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Starts With A Bang

NASA Unveils Greatest Views Of The Aurorae Ever

From Space, in HD.

“You cannot rob me of free nature’s grace,
You cannot shut the windows of the sky
Through which Aurora shows her brightening face.” –
James Thomson

Ever since humanity first broke the chains of gravity and left Earth’s atmosphere, we’ve been able to see our planet for what it actually is: a blue marble floating in the abyss of space. The oceans give our world its primary color, along with the whites from the clouds and ice-covered regions, the lush greens of the tree-covered continents and the browns of the arid, dry desert lands. But when we look at the Earth at night, there’s no reflected sunlight illuminating those common sights, and so the more subtle signals coming from city lights, lightning strikes and atmospheric effects are visible. When the circumstances are just right, most prominent and spectacular of all are the sights of the aurorae.

Aurorae are usually green in color, originating in the upper layers of the Earth’s atmosphere, 50, 100, or even 200 or more kilometers above our planet’s surface. They come down in waves, shimmering across the sky, and form in circles hundreds or even thousands of miles around near the Earth’s poles. From the perspective of someone in orbit around Earth, rather than on the planet’s surface, the aurorae appear as a strange, green fire blazing its way across the border of where the atmosphere ends and space begins.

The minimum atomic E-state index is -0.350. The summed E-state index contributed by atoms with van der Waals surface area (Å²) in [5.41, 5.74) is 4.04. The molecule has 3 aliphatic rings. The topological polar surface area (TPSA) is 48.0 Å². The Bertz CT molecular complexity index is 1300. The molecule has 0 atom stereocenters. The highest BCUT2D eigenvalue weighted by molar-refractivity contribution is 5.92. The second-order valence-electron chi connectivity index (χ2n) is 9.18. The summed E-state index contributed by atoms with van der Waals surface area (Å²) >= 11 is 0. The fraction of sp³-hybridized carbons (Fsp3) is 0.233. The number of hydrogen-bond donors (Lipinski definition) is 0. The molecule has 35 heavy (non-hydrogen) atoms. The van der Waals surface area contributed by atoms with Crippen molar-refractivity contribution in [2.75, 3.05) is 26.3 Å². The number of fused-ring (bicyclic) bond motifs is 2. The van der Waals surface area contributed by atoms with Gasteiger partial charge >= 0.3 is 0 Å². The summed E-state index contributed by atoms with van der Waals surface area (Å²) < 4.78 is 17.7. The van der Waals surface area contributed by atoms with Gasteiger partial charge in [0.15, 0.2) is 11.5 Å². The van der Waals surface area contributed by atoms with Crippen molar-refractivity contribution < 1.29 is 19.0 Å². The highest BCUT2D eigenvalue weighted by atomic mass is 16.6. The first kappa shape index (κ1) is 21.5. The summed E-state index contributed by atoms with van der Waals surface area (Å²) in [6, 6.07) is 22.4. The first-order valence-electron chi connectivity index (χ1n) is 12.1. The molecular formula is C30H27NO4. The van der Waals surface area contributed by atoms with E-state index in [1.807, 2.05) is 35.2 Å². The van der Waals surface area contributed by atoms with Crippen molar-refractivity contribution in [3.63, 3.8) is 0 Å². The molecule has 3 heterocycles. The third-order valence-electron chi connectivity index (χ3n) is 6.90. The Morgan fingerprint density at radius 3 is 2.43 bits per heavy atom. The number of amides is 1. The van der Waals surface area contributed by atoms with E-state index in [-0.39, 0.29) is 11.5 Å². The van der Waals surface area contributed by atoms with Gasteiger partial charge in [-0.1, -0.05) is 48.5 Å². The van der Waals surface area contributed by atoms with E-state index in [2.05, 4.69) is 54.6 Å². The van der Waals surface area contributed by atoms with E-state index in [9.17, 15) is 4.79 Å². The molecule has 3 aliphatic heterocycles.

Image credit: NASA/International Space Station.

But there’s a much greater story than fire taking place here. What’s actually taking place is only possible because of the Sun and its interplay with both Earth’s magnetic field and the atoms and molecules in our atmosphere. In fact, of all the worlds in the Solar System, only Earth has the visible-light aurorae in the colors that we do, and it’s because of the unique combination of these three factors.

A solar flare erupting, in 2004, from giant sunspot 649. Photo credit: NASA’s SOHO satellite/AFP/Getty Images.

1.) Solar outbursts: under normal circumstances, the Sun emits a steady stream of particles, known as the solar wind. Superheated gas in the Sun’s corona ionizes the atoms there, and particles — protons, electrons and heavier atomic nuclei — get sent off at around a million miles per hour through the Solar System in all directions. But when a solar flare, coronal mass ejection or other outbursts occur on the Sun, a huge increase in flux occurs in one particular direction, and the particles that fly through the Solar System do so at significantly increased speeds, up to ~0.8% the speed of light! Randomly, a few of those outbursts will be directed at one of the planets in the Solar System, including Earth.

Image credit: NASA/GSFC/SOHO/ESA, of the Earth’s magnetic field that shields us from charged particles from the Sun.